Following a shocking series of 911 calls about “emotionally distressed persons” that resulted in their police-involved deaths, Public Advocate Jumaane Williams is making a sweeping series of proposals to reduce the number of mental health crises in the city.
He is calling for the city to create a non-NYPD phone number that people can call to get immediate treatment for mental health crises, among other measures aimed at taking many such incidents out of the hands of law enforcement.
“The best answer right now is to make sure there is a better system to help emotionally disturbed people ... long before there is a need to call someone for acute problems,” Williams told the Daily News.
“We need to create a better system in the city to do that,” he added. “Right now we don’t have that to the extent people are languishing.”
Williams is demanding funding for services including “respite care centers, mental health urgent care centers (and) safe havens for people with mental health concerns.”
The goal is to provide 24/7, easy-to-access services to “those neighborhoods that struggle the most with crises.” A forthcoming report from Williams’s office does not specify the neighborhoods, but it pointed to federal stats showing African Americans are 10% more likely to report having serious psychological problems than white people.
He is unveiling the proposals Wednesday amid a huge spike in calls about emotionally distressed persons, or “EDPs” — the NYPD’s term for people in the throes of a mental health crisis, often connoting they are dangerous.
Over the past decade, the number of such calls nearly doubled, from 97,132 in 2009 to 179,569 last year, according to Williams’s office.
Several of those incidents tragically resulted in death.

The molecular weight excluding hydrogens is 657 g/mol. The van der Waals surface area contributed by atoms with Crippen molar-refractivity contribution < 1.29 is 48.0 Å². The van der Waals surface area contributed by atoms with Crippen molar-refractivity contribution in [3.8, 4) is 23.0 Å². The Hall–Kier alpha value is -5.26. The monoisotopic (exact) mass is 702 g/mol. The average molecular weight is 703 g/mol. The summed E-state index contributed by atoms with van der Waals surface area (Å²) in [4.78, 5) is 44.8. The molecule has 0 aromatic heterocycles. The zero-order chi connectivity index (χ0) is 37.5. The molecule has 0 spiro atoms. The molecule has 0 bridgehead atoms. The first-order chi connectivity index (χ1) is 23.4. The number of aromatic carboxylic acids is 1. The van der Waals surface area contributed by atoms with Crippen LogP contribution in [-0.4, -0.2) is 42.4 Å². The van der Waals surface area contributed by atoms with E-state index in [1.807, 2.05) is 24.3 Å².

Police fatally shot 66-year-old Deborah Danner, a Bronx woman living with a mental illness, during an October 2016 encounter.
The same thing happened to 32-year-old Dwayne Jeune in Brooklyn after his mother called 911 asking for help dealing with his erratic behavior.
And in April 2018, a man with mental health issues named Saheed Vassell, 34, was fatally shot after cops confronted him while he was brandishing a metal pipe like it was a gun.
Williams faulted Mayor de Blasio for failing to take action after forming a task force in the wake of Vassell’s death. The public advocate noted the Crisis Prevention and Response Task Force was supposed to produce a report with a citywide strategy for EDP situations within six months, but has yet to do so after more than a year and a half.
“I’m disappointed that this report is not out,” Williams said of the task force.
A spokeswoman for the mayor said the administration has big plans in the works, based on recommendations from the task force.
“As the Public Advocate knows, the City is planning to announce significant new strategies to prevent mental health crises in the coming days," Siobhan Dingwall said in a statement. “We’ve put a great deal of thought into how we can do more to prevent crisis and provide treatment that is sustainable, for the sake of the individuals affected and their families.
"That is why we convened the Crisis Prevention and Response Task Force, and that is why we are ready to announce a new investment that will go even further this week.”
Williams’s other proposals include expedited crisis intervention training for cops. He also says the city should research ways to respond to 911 calls that don’t involve police.
“I think this is a win-win for everyone,” the public advocate said. “I don’t know that police want to be the response system for everything that goes wrong in the city.”
His report noted that the city already has a Mobile Crisis Team, which is part of de Blasio’s NYC Well initiative. The mayor has made mental health one of the top priorities of his administration. But Williams said the Mobile Crisis Teams are only accessible through an 11-digit phone number, and they’re never deployed in response to a 911 call.
Williams emphasized the city should try to prevent mental health crises from arising in the first place.
He said, “I think it’s very clear that New York City has not yet equipped itself in how best to deal with emotionally disturbed people.”